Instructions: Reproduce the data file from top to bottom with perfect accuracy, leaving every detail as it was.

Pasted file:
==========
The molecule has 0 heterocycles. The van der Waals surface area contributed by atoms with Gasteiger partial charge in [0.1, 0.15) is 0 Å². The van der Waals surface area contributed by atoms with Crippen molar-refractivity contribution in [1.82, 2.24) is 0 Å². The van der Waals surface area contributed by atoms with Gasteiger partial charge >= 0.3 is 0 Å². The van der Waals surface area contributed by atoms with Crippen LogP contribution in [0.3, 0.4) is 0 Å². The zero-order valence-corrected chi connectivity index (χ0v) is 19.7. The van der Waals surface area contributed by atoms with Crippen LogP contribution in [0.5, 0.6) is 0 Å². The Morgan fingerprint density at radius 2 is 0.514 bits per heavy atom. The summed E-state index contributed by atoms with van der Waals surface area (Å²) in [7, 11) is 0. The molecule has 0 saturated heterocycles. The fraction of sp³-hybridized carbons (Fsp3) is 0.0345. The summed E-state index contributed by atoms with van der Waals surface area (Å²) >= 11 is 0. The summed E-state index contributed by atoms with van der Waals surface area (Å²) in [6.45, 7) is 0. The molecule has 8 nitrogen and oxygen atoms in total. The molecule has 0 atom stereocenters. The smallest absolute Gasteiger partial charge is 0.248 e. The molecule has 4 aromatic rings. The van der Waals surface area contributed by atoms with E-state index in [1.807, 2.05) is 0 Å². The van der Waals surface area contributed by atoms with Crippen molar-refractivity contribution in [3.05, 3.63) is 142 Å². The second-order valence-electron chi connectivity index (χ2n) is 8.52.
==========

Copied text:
The molecule has 0 heterocycles. The van der Waals surface area contributed by atoms with Gasteiger partial charge in [0.1, 0.15) is 0 Å². The van der Waals surface area contributed by atoms with Crippen molar-refractivity contribution in [1.82, 2.24) is 0 Å². The van der Waals surface area contributed by atoms with Gasteiger partial charge >= 0.3 is 0 Å². The van der Waals surface area contributed by atoms with Crippen LogP contribution in [0.3, 0.4) is 0 Å². The zero-order valence-corrected chi connectivity index (χ0v) is 19.7. The van der Waals surface area contributed by atoms with Crippen LogP contribution in [0.5, 0.6) is 0 Å². The Morgan fingerprint density at radius 2 is 0.514 bits per heavy atom. The summed E-state index contributed by atoms with van der Waals surface area (Å²) in [7, 11) is 0. The molecule has 0 saturated heterocycles. The fraction of sp³-hybridized carbons (Fsp3) is 0.0345. The summed E-state index contributed by atoms with van der Waals surface area (Å²) >= 11 is 0. The summed E-state index contributed by atoms with van der Waals surface area (Å²) in [6.45, 7) is 0. The molecule has 8 nitrogen and oxygen atoms in total. The molecule has 0 atom stereocenters. The smallest absolute Gasteiger partial charge is 0.248 e. The molecule has 4 aromatic rings. The van der Waals surface area contributed by atoms with E-state index in [1.807, 2.05) is 0 Å². The van der Waals surface area contributed by atoms with Crippen molar-refractivity contribution in [3.05, 3.63) is 142 Å². The second-order valence-electron chi connectivity index (χ2n) is 8.52.